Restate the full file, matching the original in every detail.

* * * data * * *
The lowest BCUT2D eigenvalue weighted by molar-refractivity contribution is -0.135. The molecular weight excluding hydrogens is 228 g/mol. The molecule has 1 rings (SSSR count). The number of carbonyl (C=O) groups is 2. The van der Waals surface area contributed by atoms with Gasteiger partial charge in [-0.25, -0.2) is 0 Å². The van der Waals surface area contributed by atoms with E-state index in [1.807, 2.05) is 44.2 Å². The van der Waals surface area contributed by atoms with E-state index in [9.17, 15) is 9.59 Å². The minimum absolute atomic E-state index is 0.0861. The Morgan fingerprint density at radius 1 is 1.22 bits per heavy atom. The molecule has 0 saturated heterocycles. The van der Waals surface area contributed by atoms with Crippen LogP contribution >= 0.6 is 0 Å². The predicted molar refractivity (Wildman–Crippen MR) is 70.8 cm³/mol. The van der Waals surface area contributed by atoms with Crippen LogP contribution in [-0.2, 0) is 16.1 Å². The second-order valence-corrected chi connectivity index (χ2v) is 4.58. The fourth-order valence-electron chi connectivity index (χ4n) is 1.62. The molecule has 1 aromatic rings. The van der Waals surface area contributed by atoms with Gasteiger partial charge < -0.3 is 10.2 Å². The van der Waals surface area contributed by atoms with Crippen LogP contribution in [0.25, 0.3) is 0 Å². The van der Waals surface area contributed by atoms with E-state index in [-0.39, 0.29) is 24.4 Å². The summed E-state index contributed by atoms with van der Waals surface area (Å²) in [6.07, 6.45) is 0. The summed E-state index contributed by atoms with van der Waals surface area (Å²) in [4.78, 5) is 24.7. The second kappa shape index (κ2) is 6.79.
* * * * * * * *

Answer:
The lowest BCUT2D eigenvalue weighted by molar-refractivity contribution is -0.135. The molecular weight excluding hydrogens is 228 g/mol. The molecule has 1 rings (SSSR count). The number of carbonyl (C=O) groups is 2. The van der Waals surface area contributed by atoms with Gasteiger partial charge in [-0.25, -0.2) is 0 Å². The van der Waals surface area contributed by atoms with E-state index in [1.807, 2.05) is 44.2 Å². The van der Waals surface area contributed by atoms with E-state index in [9.17, 15) is 9.59 Å². The minimum absolute atomic E-state index is 0.0861. The Morgan fingerprint density at radius 1 is 1.22 bits per heavy atom. The molecule has 0 saturated heterocycles. The van der Waals surface area contributed by atoms with Crippen LogP contribution >= 0.6 is 0 Å². The predicted molar refractivity (Wildman–Crippen MR) is 70.8 cm³/mol. The van der Waals surface area contributed by atoms with Crippen LogP contribution in [-0.2, 0) is 16.1 Å². The second-order valence-corrected chi connectivity index (χ2v) is 4.58. The fourth-order valence-electron chi connectivity index (χ4n) is 1.62. The molecule has 1 aromatic rings. The van der Waals surface area contributed by atoms with Gasteiger partial charge < -0.3 is 10.2 Å². The van der Waals surface area contributed by atoms with Crippen LogP contribution in [0.25, 0.3) is 0 Å². The van der Waals surface area contributed by atoms with E-state index in [-0.39, 0.29) is 24.4 Å². The summed E-state index contributed by atoms with van der Waals surface area (Å²) in [6.07, 6.45) is 0. The summed E-state index contributed by atoms with van der Waals surface area (Å²) in [4.78, 5) is 24.7. The second kappa shape index (κ2) is 6.79.